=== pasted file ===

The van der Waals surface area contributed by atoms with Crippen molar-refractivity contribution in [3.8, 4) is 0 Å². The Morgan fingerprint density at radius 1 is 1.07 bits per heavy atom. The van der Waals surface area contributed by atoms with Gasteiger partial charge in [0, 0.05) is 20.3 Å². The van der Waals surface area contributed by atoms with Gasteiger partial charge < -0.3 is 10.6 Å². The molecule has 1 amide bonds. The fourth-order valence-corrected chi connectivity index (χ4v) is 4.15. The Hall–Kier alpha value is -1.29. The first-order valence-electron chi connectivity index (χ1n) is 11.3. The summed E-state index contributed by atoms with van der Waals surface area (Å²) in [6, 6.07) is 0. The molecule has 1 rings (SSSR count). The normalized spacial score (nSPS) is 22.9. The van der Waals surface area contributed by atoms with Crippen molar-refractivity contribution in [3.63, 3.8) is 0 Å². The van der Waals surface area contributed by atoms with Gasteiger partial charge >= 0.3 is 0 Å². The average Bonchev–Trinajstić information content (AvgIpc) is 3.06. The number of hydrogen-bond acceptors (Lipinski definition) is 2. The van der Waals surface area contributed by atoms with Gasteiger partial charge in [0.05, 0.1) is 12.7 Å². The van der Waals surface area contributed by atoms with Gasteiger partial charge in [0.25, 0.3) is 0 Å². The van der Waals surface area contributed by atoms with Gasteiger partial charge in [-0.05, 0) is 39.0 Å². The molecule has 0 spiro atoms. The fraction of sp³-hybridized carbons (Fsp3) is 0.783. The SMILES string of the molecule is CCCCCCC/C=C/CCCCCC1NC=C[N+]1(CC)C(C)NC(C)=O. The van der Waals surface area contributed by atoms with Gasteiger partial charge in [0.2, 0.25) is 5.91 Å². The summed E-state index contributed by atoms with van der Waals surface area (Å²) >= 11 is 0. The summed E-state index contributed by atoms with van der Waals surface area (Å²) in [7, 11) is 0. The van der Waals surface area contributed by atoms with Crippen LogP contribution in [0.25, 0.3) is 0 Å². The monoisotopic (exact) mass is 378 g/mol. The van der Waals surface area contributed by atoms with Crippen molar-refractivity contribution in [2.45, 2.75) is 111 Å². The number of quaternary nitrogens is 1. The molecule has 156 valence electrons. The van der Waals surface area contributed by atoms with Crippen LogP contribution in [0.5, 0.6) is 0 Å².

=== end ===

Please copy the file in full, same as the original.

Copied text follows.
The van der Waals surface area contributed by atoms with Crippen molar-refractivity contribution in [3.8, 4) is 0 Å². The Morgan fingerprint density at radius 1 is 1.07 bits per heavy atom. The van der Waals surface area contributed by atoms with Gasteiger partial charge in [0, 0.05) is 20.3 Å². The van der Waals surface area contributed by atoms with Gasteiger partial charge < -0.3 is 10.6 Å². The molecule has 1 amide bonds. The fourth-order valence-corrected chi connectivity index (χ4v) is 4.15. The Hall–Kier alpha value is -1.29. The first-order valence-electron chi connectivity index (χ1n) is 11.3. The summed E-state index contributed by atoms with van der Waals surface area (Å²) in [6, 6.07) is 0. The molecule has 1 rings (SSSR count). The normalized spacial score (nSPS) is 22.9. The van der Waals surface area contributed by atoms with Crippen molar-refractivity contribution in [3.63, 3.8) is 0 Å². The van der Waals surface area contributed by atoms with Gasteiger partial charge >= 0.3 is 0 Å². The average Bonchev–Trinajstić information content (AvgIpc) is 3.06. The number of hydrogen-bond acceptors (Lipinski definition) is 2. The van der Waals surface area contributed by atoms with Gasteiger partial charge in [0.05, 0.1) is 12.7 Å². The van der Waals surface area contributed by atoms with Gasteiger partial charge in [0.25, 0.3) is 0 Å². The van der Waals surface area contributed by atoms with Gasteiger partial charge in [-0.05, 0) is 39.0 Å². The molecule has 0 spiro atoms. The fraction of sp³-hybridized carbons (Fsp3) is 0.783. The SMILES string of the molecule is CCCCCCC/C=C/CCCCCC1NC=C[N+]1(CC)C(C)NC(C)=O. The van der Waals surface area contributed by atoms with Gasteiger partial charge in [0.2, 0.25) is 5.91 Å². The summed E-state index contributed by atoms with van der Waals surface area (Å²) >= 11 is 0. The summed E-state index contributed by atoms with van der Waals surface area (Å²) in [7, 11) is 0. The van der Waals surface area contributed by atoms with Crippen LogP contribution in [0.25, 0.3) is 0 Å². The monoisotopic (exact) mass is 378 g/mol. The van der Waals surface area contributed by atoms with Crippen molar-refractivity contribution in [2.45, 2.75) is 111 Å². The number of quaternary nitrogens is 1. The molecule has 156 valence electrons. The van der Waals surface area contributed by atoms with Crippen LogP contribution in [0.5, 0.6) is 0 Å².